• An aqueous solution is indicated by the sign (aq).

Additionally, in some reactions, residues are indicated by the symbol "↓" next to the chemical formula of the reactant or product.

Properties of Chemical Reaction

The following are the characteristics of the which aid in identifying the occurrence of  chemical reaction:

1. Evolution of Gas

As a gas or a combination of gases evolves, several chemical processes occur. For instance,

Lead nitrate decomposes when heated, releasing gases such as nitrogen, dioxide and oxygen together with a solid residue of lead monoxide.


2. Change in Temperature

For instance, heat is generated when quicklime (calcium oxide) and water are handled in a beaker. The beaker thus heats up considerably. Exothermic reactions are those that result in the production of heat.


The bottom of the test tube turns chilly when ammonium chloride and barium hydroxide are combined and agitated with a glass rod. Heat is absorbed in this process. An endothermic reaction is what is known as such a reaction.


3. Change in State

A change in their physical state is a characteristic of several chemical processes.

For instance, a change in the physical state distinguishes the combustion response of the wax candle. Wax liquid and carbon dioxide were produced during candle combustion. Here, carbon dioxide is a gas, and wax is a solid that becomes liquid when heated. As a result, it demonstrates how wax tra\nsforms physically during candle burning, going from a solid to a liquid and then a gas (carbon dioxide).

4. Formation of a Precipitation

Few chemical reactions are also characterised in terms of the formation of precipitation.

A blue copper hydroxide precipitate is produced as a result of the chemical reaction between copper
sulphate and sodium hydroxide.

Na2SO4 + Cu(OH)2 CuSO4 + 2NaOH

A white precipitate of silver chloride is produced as a result of the chemical reaction between silver
nitrate and sodium chloride.

NaNO3 + AgCl AgNO3 + NaNO3

5. Change in Color

A colour change can be observed in a few chemical reactions:

When colourless potassium iodide solution was put into chlorine water, a dark solution resulted (yellowish).


Understand What is Chemical Equation?

Chemical equations are a symbolic representation of the reaction that will occur when two or more components are brought together. To meet all requirements, including the rule of conservation of matter, chemical equations must be balanced.

Elements on the right side of an arrow are the product, while the number of elements on the left side is the reactant (or resultants). When the number of atoms of an element on the reactant side and the number of atoms of elements on the product side is equal, the equation is said to be balanced.

Example for Chemical Equation

In order to create sodium nitrate (NaNO3[aq]) and silver chloride, two aqueous solutions of sodium chloride (NaCl[aq]) and silver nitrate (AgNO3[aq]) are combined (AgCl[s]).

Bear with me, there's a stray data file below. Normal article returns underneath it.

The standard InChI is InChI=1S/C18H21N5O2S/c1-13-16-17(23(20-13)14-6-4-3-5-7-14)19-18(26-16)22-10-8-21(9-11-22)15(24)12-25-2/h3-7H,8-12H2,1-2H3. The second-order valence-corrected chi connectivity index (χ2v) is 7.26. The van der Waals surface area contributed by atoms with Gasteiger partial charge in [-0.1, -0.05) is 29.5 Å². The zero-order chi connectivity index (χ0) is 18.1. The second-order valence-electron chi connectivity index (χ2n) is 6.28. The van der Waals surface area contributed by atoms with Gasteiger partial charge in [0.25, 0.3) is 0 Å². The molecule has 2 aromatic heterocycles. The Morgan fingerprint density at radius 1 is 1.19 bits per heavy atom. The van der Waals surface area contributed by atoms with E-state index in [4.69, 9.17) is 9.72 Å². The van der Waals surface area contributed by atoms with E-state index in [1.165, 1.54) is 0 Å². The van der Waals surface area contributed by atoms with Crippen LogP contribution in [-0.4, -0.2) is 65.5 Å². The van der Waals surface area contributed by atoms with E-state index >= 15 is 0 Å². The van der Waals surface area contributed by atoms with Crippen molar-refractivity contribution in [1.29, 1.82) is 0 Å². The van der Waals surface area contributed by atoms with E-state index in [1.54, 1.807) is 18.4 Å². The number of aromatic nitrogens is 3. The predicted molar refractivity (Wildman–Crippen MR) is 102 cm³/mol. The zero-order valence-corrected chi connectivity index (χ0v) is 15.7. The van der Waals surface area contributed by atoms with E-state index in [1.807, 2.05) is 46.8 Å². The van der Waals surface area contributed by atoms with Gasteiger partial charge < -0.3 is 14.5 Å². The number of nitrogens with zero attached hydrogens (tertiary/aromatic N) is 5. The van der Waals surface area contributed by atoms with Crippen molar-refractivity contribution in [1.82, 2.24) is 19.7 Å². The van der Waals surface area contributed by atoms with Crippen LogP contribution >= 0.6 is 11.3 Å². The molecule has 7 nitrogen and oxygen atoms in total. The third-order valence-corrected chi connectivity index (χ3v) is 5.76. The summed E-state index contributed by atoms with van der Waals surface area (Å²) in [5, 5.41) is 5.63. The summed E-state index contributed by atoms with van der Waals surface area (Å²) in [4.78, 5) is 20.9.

The following will serve as the symbol:

NaCl(aq) + AgNO3(aq) → NaNO3(aq) + AgCl(s)

Let us take the other example to demonstrate the idea of the chemical equation.

Photosynthesis is known to turn carbon dioxide and water into glucose and oxygen in plants and certain other organisms.

6CO2 + 6 H2O → C6H12O6 + 6O2


Carbon dioxide is represented as CO2.

Water is represented as H2O.

Light is essential for photosynthesis.

Glucose is symbolises as C6H12O6

Oxygen is symbolised as O2.

Types of Chemical Reactions

The following are the different types of chemical reactions:

  • Combination reactions: These reactions involve the combining of two or more reactants to produce a single result.
  • Decomposition Reaction: Decomposition Reactions are those in which one component is broken down into two or more other compounds or elements.
  • Thermal Decomposition: When a material breaks down after being heated, this process is referred to as thermal decomposition.
  • Electrolytic Decomposition: This term refers to reactions in which substances break down into simpler substances due to the passage of electricity. Electrolysis is another name for this.
  • Photolysis or Photo Decomposition Reaction: When sunshine is present, a chemical breaks down in a photolysis or photodecomposition process. The terms "photolysis" and "photodecomposition reaction" describe this phenomenon.
  • Single Displacement Reaction: Displacement reactions are chemical reactions in which a more reactive ingredient removes a less reactive element from a molecule. They are also known as Replacement Substitution Reaction Reactions.
  • Double Displacement Reaction: Double Displacement Reactions are reactions in which ions are transferred between two reactants, forming new compounds.
  • Precipitation Reaction: The reaction that takes place when an aqueous solution of two salts is combined to generate a residue is known as a precipitation reaction.
  • Neutralisation Recreation: The process of an acid reacting with a base to produce salt and water through the exchange of ions is known as a neutralisation reaction.
  • Reactions of Oxidation and Reduction: Oxidation is the process of either introducing oxygen or a non-metallic element into a compound or removing hydrogen or a metallic element from it. A reduction reaction is one in which a reactant obtains one or more electrons.